Department of Social Sciences
We combine the Historical Spatial Data Infrastructure (HSDI) concept developed within spatial history with elements of archaeological predictive modeling to demonstrate a novel GIS-based landscape model for identifying the persistence of historically-generated industrial hazards in postindustrial cities. This historical big data approach draws on over a century of both historical and modern spatial big data to project the presence of specific persistent historical hazards across a city. This research improves on previous attempts to understand the origins and persistence of historical pollution hazards, and our final model augments traditional archaeological approaches to site prospection and analysis. This study also demonstrates how models based on the historical record, such as the HSDI, complement existing approaches to identifying postindustrial sites that require remediation. Our approach links the work of archaeologists more closely to other researchers and to municipal decision makers, permitting closer cooperation between those involved in archaeology, heritage, urban redevelopment, and environmental sustainability activities in postindustrial cities.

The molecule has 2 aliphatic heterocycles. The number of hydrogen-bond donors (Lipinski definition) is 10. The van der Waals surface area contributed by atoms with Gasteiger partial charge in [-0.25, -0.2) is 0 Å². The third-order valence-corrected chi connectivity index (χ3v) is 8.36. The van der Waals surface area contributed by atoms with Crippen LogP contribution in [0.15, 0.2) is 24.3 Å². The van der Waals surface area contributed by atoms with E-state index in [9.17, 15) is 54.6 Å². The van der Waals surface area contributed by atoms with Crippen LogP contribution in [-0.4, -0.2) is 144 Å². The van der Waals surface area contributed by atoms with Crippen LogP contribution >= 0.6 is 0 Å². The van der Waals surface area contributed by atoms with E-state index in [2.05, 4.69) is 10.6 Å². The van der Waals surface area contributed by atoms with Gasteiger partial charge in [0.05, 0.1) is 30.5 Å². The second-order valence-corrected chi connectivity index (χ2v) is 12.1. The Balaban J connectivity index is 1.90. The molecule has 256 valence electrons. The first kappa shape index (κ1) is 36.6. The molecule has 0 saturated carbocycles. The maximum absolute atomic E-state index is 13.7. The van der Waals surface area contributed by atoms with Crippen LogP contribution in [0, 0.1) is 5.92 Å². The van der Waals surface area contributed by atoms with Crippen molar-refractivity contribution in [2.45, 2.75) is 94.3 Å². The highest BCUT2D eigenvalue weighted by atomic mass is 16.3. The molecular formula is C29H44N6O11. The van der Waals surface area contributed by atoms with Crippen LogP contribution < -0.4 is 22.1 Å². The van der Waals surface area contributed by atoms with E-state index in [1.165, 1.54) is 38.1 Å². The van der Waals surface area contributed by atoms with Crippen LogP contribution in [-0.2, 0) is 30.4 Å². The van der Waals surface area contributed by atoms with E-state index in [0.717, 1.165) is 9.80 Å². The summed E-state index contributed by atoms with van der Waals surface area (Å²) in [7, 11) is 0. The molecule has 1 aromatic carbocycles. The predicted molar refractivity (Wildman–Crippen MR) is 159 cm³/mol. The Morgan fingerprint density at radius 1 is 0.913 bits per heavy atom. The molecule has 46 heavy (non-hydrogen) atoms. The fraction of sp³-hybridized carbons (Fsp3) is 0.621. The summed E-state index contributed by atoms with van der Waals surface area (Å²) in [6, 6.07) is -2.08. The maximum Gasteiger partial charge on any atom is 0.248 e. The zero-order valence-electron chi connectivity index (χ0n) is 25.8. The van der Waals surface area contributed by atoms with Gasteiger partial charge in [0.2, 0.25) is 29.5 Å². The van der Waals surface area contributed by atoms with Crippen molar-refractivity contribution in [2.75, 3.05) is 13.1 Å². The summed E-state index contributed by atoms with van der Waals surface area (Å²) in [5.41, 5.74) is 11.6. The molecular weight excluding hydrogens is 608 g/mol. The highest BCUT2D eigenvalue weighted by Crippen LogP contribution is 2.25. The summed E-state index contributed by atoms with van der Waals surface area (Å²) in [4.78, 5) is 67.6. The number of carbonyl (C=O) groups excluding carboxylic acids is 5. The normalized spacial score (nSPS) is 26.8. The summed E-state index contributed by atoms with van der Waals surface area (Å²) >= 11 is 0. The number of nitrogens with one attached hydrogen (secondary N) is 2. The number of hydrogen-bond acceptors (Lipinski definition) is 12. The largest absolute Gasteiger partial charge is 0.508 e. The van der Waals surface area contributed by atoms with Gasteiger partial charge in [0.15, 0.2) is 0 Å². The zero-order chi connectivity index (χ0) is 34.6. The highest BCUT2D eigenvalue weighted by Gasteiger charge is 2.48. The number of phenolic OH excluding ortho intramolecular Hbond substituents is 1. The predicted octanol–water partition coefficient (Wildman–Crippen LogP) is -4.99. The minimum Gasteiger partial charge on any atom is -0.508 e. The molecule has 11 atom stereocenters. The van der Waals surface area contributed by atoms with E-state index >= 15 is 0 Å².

Understanding cumulative hazards in a rustbelt city: Integrating GIS, archaeology, and spatial history.
Retrieved from: https://digitalcommons.mtu.edu/michigantech-p/558
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